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Native American cooking cherishes corn
Hominy dishes can be traced back generations, to Native Americans of the areas mountains
0415cherokee
Fried Hominy, a traditional Cherokee dish, is made with hominy, green onions and bacon. - photo by Tom Reed

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Bill Thomas, Cherokee cooking class teacher and author, talks about different ways to use hominy and other traditional Cherokee foods.
Georgia Design & Graphics: For more information about "Cherokee Cooking from the Mountains and Gardens to the Table," contact Georgia Design & Graphics.

Generations ago, Cherokee fished the area's rivers and hunted the animals roaming the mountains.

Today, their mark lives on mainly in names — the Chattahoochee River, for example, gives life to the man-made Lake Lanier that's an integral part of our culture.

But what about the food that came from the river, or the fertile land around it? Today, we can still find ingredients cultivated and cooked by the Cherokee, even though they now come in cans at the grocery store.

For example, hominy.

"You wouldn't have any corn (in the spring) but you would have hominy that was stored," said Bill Thomas, who teaches classes on Cherokee cooking and has written books on the culture. "Usually with hominy they do something with it, like they would make bean dumplings and would take the hominy and they can mix the hominy with spare ribs."

Fried Hominy, according to the Cherokee Web site, is a popular dish that was cooked among natives in the area. Hominy, a corn product, is mixed with wild green onions and bacon as a side dish.

During the spring, the Cherokee enjoyed fresh greens, like branch lettuce or ramps, and prepared a variety of hominy dishes.

"This time of the year Cherokees are basically focused on wild greens, and their principle wild green that they like is sochani," Thomas said. "It grows along creek banks and sandy areas mostly for the partial sun. They gather that plant, they gather the leaves and they boil it and then they usually season it with some pork, and that is their favorite green that they eat this time of year.

Thanks to readily available cans of hominy in your local grocery store, it's easy to replicate the traditional Fried Hominy dish - and there's only three ingredients.

First, fry the bacon while cutting green onions into small pieces. Remove the bacon and crumble it, then add onions to the pan. When the onions start frying add hominy and cook for about 10 to 15 minutes first on high heat, then on low. Mix in the bacon when you're done.

Thomas said some of the Cherokee corn dishes were used in religious ceremonies.

"There is a spiritual relationship to their food," he said. "A lot of their foods were used in religious ceremonies with different types of the corn."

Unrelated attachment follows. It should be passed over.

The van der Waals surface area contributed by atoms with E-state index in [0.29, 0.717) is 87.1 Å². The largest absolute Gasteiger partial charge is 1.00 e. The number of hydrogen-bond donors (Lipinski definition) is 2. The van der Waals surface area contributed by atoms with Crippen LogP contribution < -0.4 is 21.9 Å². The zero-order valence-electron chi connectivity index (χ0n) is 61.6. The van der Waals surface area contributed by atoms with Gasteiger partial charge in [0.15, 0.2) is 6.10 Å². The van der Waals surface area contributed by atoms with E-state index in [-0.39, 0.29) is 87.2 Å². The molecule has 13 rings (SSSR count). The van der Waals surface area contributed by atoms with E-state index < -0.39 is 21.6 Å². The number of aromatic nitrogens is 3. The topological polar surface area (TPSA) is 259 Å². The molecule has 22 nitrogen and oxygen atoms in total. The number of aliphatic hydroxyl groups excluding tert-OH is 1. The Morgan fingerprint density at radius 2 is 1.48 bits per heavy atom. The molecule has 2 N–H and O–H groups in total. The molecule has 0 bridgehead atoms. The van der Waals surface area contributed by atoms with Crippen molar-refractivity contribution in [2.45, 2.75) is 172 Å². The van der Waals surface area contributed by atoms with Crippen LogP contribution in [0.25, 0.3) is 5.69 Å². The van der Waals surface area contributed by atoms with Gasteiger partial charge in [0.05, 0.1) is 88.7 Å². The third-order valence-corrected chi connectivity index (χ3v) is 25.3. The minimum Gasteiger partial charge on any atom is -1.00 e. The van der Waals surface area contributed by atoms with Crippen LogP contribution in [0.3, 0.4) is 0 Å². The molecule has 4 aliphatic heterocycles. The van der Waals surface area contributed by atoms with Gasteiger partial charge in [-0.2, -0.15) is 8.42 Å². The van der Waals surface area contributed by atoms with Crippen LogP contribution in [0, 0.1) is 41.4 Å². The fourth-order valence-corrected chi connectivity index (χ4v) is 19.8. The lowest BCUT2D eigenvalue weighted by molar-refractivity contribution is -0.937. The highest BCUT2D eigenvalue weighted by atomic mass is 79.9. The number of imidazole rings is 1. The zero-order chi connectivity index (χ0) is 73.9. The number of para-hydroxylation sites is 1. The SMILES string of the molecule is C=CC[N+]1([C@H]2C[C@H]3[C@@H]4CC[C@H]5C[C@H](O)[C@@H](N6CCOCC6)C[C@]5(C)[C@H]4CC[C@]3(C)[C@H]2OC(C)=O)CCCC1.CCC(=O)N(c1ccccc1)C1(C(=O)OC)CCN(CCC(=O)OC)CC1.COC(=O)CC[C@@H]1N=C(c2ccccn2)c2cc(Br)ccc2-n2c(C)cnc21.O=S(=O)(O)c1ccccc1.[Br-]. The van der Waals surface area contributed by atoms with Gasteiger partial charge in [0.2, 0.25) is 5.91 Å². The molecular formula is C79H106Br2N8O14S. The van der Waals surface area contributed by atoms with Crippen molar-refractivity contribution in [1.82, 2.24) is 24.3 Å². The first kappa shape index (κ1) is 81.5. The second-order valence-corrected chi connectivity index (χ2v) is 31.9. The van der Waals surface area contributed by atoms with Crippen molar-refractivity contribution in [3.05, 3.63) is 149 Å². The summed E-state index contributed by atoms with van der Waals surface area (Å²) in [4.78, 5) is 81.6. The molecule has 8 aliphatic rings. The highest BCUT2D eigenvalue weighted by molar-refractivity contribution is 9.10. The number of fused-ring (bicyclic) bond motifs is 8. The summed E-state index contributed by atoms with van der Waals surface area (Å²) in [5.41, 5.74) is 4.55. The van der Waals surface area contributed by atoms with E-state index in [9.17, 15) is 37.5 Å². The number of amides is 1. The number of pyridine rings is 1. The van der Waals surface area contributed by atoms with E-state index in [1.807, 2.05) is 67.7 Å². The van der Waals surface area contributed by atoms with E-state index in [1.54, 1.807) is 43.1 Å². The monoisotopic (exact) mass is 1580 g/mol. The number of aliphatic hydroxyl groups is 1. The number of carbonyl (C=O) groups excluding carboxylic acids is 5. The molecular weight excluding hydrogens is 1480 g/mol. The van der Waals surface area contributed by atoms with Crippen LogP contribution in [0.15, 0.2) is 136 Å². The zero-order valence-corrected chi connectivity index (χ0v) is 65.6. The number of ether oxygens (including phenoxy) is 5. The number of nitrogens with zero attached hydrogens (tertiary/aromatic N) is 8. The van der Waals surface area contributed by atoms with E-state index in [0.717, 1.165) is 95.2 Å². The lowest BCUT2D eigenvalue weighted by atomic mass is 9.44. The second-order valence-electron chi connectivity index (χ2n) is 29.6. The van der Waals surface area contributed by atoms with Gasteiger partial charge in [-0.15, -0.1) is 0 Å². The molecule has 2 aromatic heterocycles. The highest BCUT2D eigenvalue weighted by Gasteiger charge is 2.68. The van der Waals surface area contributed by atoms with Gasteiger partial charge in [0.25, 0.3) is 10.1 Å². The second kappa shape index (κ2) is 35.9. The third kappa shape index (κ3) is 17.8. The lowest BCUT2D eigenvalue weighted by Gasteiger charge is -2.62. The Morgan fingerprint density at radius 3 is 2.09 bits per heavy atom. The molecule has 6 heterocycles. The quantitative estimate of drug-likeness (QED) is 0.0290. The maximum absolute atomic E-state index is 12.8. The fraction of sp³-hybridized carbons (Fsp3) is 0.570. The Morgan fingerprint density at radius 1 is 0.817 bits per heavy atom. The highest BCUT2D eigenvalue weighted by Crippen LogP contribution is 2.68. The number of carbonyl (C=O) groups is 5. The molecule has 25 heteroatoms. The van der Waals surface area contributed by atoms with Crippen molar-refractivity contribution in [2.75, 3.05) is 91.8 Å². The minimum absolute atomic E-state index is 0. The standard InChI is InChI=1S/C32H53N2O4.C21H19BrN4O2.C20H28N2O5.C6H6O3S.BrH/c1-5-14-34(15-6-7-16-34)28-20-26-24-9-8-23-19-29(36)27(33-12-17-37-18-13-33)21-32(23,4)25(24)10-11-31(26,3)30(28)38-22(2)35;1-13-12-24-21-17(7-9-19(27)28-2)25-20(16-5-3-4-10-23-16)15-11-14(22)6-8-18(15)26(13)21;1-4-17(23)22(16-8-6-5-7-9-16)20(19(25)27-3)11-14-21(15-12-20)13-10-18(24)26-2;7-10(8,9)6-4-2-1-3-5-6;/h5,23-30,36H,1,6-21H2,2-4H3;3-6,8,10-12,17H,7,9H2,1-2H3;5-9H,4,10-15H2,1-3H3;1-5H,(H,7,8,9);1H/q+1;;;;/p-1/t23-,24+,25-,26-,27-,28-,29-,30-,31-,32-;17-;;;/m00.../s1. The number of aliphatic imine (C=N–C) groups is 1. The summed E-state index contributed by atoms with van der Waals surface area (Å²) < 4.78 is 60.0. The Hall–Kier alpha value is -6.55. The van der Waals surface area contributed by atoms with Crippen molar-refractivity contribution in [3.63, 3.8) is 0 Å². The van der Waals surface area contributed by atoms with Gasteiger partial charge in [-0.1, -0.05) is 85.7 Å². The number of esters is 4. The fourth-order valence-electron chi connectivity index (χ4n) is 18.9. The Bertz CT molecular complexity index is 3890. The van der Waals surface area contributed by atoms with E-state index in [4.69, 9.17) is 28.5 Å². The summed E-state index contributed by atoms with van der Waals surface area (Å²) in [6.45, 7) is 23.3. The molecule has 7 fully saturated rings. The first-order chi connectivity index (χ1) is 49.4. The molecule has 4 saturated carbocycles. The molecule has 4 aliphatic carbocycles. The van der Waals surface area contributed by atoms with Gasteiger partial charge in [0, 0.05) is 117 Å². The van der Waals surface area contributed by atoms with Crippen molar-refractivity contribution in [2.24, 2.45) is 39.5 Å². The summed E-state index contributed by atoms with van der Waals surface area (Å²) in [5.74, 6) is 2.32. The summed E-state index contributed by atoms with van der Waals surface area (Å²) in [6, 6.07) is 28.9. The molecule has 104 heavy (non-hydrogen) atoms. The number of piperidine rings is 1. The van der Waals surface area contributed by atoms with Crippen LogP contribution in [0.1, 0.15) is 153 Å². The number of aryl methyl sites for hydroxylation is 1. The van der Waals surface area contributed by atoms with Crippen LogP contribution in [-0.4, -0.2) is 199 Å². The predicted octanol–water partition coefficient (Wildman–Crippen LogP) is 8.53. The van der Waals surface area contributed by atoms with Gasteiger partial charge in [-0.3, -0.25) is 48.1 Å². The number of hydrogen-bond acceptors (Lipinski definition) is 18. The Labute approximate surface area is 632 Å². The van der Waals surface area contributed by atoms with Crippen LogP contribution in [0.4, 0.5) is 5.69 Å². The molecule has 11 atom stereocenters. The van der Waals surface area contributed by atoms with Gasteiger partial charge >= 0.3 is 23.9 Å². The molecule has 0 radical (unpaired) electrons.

The Cherokee have a long history in the Northeast Georgia area, which is what inspired Thomas to begin researching the tribe. Thomas' research blossomed into editing and writing books on the Cherokee and teaching seminars on Cherokee cooking.

A seminar was even scheduled as part of the Smithsonian exhibit, "Food For Thought," at North Georgia College & State University in Dahlonega. Thomas, a pathologist at the Northeast Georgia Medical Center, has also taught cooking classes at the John C. Campbell Folk School in North Carolina.

The most recent course at NGCSU was cancelled, but it spurred our interest to learn a little more about traditional Cherokee cooking.

"I did a lot of work, started working with the people of the Southern Appalachians, Southern Highlanders," Thomas said. "You need to learn from the indigenous people ... to learn more about their culture and their food in general."

Through his research he met authors Tony and Nancy Plemmons in Brasstown Bald. He edited one of their first Cherokee cookbooks, "Cherokee Cooking from the Mountains and Gardens to the Table."

"Nancy is a full-blooded Cherokee and she and her family were out of North Carolina. ... They published the first Cherokee cookbook that was written about Cherokee cooking," Thomas said.

Thomas also has written "Northeast Georgia Cuisine: A Gourmet Food Guide to the Southern Appalachian Mountains" and "The Foods of the Georgia Barrier Islands," a book on the coastal region of Georgia.

He added that Cherokee cooking is great food because of the interesting flavors and seasonings.

"Even with the variety of the world's food that you have, most of the flavors most of people are familiar with," Thomas said. "I think as more people start to experiment, you don't have to go around the world to find unusual flavors, you can find unusual flavors in ... insight from what you can find locally.

Other items that are popular in traditional Cherokee cooking include speckled trout, deer and groundhog, beans, squash, sunflower seeds, nuts, berries, plums and mushrooms.

"I try to take the traditional recipes and give them a modern spin," Thomas said.

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